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IntroductionElizabeth Wright & Matt Law
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The papers included in this special issue were originally presented at the 2011 conference of the Theoretical Archaeology Group (TAG) which was held at the University of Birmingham, in a session entitled The How and Why of Archaeology Outreach: case studies and reflexive approaches to public engagement. We had an overwhelming response to our call for papers, reflecting the massive surge in public engagement programmes in recent years. Subsequent TAGs have hosted numerous other sessions on similar themes, including two sessions in 2012, which have been published in a previous special issue of AP Journal.
Community Rescue: Saving sites from the seaTom Dawson
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Erosion threatens coastal sites around the globe and Scotland has been pioneering a methodology of community action that brings local groups and professional together to work at sites before they are destroyed. This builds upon the Historic Scotland rapid coastal surveys and the follow-up analysis of collected data to prioritise action. Projects such as Shorewatch and the Scotland’s Coastal Heritage at Risk Project (SCHARP) have seen communities update records and participate in practical work. This paper presents the background to these community initiatives, giving details of two projects; the excavation of an Iron Age Wheelhouse in the Hebrides and the relocation of Bronze Age structures in Shetland.
Public Archaeology and Memory at The Hive, Worcester 2008 to 2012: A case study of reflexive approaches to community engagementJustin Hughes
The construction of the Hive, a new library in Worcester, unearthed Roman remains that led to a community excavation in 2008. This article will delve into the process, including an extensive oral history programme conducting during 2011 and 2012.
Back to the Future? Presenting archaeology at the Green Man FestivalMatt Law, Ffion Reynolds & Jacqui Mulville
In the summer of 2011, Cardiff Osteoarchaeology Research Group was invited to present a number of archaeological engagement activities at the Green Man music festival as part of the Einstein’s Garden science learning area. The project, called Back to the Future?: Animals and archaeology in Einstein’s Garden comprised a number of activities, designed to cater for a wide range of ages as the festival audience typically includes young people and families. Over four days more than 2000 people visited the stall. This paper will briefly outline the activities presented, and will reflect on the challenges posed by outreach at a music festival, in particular how to hook the main festival demographic, and how to evaluate success.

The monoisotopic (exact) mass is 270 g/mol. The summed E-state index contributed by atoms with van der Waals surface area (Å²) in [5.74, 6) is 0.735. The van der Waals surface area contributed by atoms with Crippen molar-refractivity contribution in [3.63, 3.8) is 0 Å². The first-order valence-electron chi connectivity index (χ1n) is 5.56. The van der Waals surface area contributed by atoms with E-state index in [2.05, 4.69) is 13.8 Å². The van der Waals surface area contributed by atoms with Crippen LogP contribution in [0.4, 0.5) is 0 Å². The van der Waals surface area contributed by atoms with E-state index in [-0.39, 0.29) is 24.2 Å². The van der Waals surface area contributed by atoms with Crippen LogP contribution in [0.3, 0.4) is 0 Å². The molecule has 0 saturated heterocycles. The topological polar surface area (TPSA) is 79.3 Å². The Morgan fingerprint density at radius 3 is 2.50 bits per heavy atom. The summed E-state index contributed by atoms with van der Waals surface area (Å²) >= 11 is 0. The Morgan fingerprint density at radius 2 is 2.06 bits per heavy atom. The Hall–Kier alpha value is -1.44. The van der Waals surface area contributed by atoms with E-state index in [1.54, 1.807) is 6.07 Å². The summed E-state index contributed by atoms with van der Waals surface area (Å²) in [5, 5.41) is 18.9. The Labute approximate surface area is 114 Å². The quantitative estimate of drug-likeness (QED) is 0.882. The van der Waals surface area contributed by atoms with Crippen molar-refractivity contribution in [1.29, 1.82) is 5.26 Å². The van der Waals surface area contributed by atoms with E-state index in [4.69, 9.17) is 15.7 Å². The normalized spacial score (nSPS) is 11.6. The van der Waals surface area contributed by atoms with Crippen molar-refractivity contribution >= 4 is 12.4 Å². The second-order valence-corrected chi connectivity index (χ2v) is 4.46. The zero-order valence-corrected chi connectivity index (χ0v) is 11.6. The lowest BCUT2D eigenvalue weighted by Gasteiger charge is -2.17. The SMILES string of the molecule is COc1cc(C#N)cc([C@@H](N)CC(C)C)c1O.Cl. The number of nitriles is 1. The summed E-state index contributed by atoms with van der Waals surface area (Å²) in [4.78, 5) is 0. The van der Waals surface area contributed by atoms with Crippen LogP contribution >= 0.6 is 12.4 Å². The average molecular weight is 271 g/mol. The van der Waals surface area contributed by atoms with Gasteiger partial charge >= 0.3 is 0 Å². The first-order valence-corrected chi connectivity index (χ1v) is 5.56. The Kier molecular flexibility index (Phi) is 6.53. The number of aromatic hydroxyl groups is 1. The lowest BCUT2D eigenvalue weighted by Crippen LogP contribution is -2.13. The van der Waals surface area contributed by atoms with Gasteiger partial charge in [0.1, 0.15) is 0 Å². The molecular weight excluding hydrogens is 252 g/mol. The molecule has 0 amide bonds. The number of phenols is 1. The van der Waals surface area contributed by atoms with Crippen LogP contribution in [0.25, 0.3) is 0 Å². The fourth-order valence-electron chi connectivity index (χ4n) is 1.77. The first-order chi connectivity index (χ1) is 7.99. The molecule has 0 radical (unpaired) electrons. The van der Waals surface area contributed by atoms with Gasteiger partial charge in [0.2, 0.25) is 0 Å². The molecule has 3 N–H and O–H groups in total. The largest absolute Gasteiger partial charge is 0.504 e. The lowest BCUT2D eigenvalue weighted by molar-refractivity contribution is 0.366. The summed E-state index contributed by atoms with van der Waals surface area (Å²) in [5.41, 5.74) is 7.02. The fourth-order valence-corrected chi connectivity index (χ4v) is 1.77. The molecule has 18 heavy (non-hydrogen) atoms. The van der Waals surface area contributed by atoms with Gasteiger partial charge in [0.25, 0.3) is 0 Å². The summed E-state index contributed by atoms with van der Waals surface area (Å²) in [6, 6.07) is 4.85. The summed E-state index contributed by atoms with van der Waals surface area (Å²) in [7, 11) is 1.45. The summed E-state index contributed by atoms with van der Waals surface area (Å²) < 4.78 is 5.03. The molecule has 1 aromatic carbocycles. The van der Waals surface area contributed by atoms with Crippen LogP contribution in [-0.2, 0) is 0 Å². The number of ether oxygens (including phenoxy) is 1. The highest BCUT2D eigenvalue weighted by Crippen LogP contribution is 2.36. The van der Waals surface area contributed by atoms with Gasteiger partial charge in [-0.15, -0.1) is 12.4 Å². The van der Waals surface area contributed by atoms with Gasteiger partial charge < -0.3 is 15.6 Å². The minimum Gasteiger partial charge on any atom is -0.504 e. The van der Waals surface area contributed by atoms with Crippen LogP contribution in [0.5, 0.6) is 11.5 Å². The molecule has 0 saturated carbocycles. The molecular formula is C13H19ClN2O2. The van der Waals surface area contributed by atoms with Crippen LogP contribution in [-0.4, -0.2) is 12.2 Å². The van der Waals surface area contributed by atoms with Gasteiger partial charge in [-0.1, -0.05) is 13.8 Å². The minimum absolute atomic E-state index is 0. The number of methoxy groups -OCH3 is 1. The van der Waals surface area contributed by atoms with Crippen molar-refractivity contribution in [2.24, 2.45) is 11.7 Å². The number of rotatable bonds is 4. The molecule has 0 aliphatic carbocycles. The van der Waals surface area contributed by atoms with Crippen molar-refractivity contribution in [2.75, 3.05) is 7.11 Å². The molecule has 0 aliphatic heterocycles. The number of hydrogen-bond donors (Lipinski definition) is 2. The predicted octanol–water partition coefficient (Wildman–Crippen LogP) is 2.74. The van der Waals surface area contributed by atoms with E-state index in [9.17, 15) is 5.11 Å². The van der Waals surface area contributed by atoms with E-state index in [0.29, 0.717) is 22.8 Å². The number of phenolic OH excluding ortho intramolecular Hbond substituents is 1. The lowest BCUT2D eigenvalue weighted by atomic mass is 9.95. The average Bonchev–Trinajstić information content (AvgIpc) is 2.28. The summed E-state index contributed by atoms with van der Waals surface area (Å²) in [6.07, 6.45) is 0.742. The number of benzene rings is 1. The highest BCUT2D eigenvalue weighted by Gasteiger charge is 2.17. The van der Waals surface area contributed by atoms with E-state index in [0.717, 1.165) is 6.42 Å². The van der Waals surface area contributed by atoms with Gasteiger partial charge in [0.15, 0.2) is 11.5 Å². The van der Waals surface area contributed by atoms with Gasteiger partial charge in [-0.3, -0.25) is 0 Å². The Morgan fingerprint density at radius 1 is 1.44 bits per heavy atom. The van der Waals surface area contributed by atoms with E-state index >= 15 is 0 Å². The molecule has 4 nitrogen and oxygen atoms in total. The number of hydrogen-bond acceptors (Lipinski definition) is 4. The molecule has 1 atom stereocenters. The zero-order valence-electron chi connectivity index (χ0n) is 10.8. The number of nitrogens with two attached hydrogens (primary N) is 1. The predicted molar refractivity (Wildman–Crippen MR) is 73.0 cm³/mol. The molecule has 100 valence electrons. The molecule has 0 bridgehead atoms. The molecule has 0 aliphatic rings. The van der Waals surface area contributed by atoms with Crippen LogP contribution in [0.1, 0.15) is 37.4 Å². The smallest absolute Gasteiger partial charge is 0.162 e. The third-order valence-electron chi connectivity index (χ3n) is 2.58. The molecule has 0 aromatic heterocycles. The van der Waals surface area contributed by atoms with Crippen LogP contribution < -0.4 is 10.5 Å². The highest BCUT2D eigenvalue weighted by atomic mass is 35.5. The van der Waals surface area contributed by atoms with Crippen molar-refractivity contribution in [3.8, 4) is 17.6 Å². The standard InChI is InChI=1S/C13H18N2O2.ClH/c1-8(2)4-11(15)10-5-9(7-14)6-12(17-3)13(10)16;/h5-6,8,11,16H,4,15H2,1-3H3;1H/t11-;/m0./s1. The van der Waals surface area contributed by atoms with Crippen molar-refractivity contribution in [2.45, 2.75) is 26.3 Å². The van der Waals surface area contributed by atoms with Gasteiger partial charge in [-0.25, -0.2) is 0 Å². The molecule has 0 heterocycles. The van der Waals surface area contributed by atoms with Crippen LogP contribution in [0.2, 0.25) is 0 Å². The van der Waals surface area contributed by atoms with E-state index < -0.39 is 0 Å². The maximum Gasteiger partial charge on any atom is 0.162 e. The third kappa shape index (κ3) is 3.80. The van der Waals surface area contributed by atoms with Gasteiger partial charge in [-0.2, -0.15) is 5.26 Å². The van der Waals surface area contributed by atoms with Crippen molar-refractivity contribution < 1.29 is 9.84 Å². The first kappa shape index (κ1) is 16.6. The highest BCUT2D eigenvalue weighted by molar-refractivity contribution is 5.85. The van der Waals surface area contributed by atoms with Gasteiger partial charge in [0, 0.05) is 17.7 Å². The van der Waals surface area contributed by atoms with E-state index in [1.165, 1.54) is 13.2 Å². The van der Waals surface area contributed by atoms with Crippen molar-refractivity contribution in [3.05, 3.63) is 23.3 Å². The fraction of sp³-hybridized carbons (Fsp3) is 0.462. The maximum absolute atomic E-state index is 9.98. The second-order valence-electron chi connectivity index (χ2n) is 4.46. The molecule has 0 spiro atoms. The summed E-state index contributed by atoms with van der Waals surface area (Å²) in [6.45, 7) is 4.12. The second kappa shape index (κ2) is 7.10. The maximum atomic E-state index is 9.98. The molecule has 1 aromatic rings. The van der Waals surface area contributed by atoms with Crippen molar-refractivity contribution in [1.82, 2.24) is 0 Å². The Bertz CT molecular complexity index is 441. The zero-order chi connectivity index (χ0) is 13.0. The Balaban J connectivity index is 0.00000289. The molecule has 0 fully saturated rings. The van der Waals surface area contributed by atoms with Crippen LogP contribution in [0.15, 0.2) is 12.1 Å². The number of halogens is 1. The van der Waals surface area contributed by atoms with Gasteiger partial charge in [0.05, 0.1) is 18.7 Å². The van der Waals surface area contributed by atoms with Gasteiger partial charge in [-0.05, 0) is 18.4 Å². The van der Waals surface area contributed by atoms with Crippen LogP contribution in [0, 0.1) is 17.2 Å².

Can 3000 schoolchildren make history? How to involve a community in exploring its late medieval roots; field report from an ongoing slow archaeology projectAnne Traaholt & B. Kjartan Fønstelien
Many archaeological excavations leave behind great amounts of unresearched cultural layers ready to be cleared when the bulldozers move in to start new construction at the site. This can be due to parts of site falling outside the main scientific focus or soil removed due to development without any prior proper excavation taking place. These soils, often rich in artefacts are later lost when new area use takes place. The project presented here shows how such cultural layers can provide valuable teaching grounds for young people even when they have been removed from the site. By creating a program where large numbers of schoolchildren from the region near to a particular site annually participate in excavations of a cultural layers rescued after the scientific researchers have left the site, we have put local history on the agenda. The children come with their teachers to a local museum and they all become ‘archaeologist for a day’ by participating in sifting through the soil, catalog the artefacts and add their understanding of their region’s history. All guided by archaeologists on the spot.
Involving schoolchildren in a long lasting excavation project gives a rare opportunity to develop a constructive relationship with a community.